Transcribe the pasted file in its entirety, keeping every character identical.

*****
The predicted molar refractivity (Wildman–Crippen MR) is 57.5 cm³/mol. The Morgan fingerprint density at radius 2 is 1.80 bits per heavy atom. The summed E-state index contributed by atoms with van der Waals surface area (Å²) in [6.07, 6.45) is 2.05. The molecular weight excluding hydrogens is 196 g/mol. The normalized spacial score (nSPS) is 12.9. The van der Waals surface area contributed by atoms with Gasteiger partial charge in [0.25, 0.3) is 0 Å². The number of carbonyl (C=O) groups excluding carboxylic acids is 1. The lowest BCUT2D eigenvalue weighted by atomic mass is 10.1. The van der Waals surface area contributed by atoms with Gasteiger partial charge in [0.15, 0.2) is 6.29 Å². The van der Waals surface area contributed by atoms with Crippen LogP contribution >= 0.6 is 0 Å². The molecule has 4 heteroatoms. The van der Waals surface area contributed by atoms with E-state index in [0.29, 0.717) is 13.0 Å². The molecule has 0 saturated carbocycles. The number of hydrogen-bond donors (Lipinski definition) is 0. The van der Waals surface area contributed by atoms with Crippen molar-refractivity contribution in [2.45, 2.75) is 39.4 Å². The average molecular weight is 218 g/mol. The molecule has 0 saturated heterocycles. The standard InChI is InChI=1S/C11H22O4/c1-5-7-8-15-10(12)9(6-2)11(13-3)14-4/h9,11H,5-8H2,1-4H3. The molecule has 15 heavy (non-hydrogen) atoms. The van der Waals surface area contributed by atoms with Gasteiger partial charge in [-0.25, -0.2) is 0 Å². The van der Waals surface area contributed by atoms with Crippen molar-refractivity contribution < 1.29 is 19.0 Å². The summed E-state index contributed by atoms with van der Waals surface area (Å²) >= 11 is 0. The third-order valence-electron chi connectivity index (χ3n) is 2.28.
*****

The predicted molar refractivity (Wildman–Crippen MR) is 57.5 cm³/mol. The Morgan fingerprint density at radius 2 is 1.80 bits per heavy atom. The summed E-state index contributed by atoms with van der Waals surface area (Å²) in [6.07, 6.45) is 2.05. The molecular weight excluding hydrogens is 196 g/mol. The normalized spacial score (nSPS) is 12.9. The van der Waals surface area contributed by atoms with Gasteiger partial charge in [0.25, 0.3) is 0 Å². The number of carbonyl (C=O) groups excluding carboxylic acids is 1. The lowest BCUT2D eigenvalue weighted by atomic mass is 10.1. The van der Waals surface area contributed by atoms with Gasteiger partial charge in [0.15, 0.2) is 6.29 Å². The van der Waals surface area contributed by atoms with Crippen LogP contribution >= 0.6 is 0 Å². The molecule has 4 heteroatoms. The van der Waals surface area contributed by atoms with E-state index in [0.29, 0.717) is 13.0 Å². The molecule has 0 saturated carbocycles. The number of hydrogen-bond donors (Lipinski definition) is 0. The van der Waals surface area contributed by atoms with Crippen molar-refractivity contribution in [2.45, 2.75) is 39.4 Å². The average molecular weight is 218 g/mol. The molecule has 0 saturated heterocycles. The standard InChI is InChI=1S/C11H22O4/c1-5-7-8-15-10(12)9(6-2)11(13-3)14-4/h9,11H,5-8H2,1-4H3. The molecule has 15 heavy (non-hydrogen) atoms. The van der Waals surface area contributed by atoms with Gasteiger partial charge in [-0.25, -0.2) is 0 Å². The van der Waals surface area contributed by atoms with Crippen molar-refractivity contribution < 1.29 is 19.0 Å². The summed E-state index contributed by atoms with van der Waals surface area (Å²) >= 11 is 0. The third-order valence-electron chi connectivity index (χ3n) is 2.28.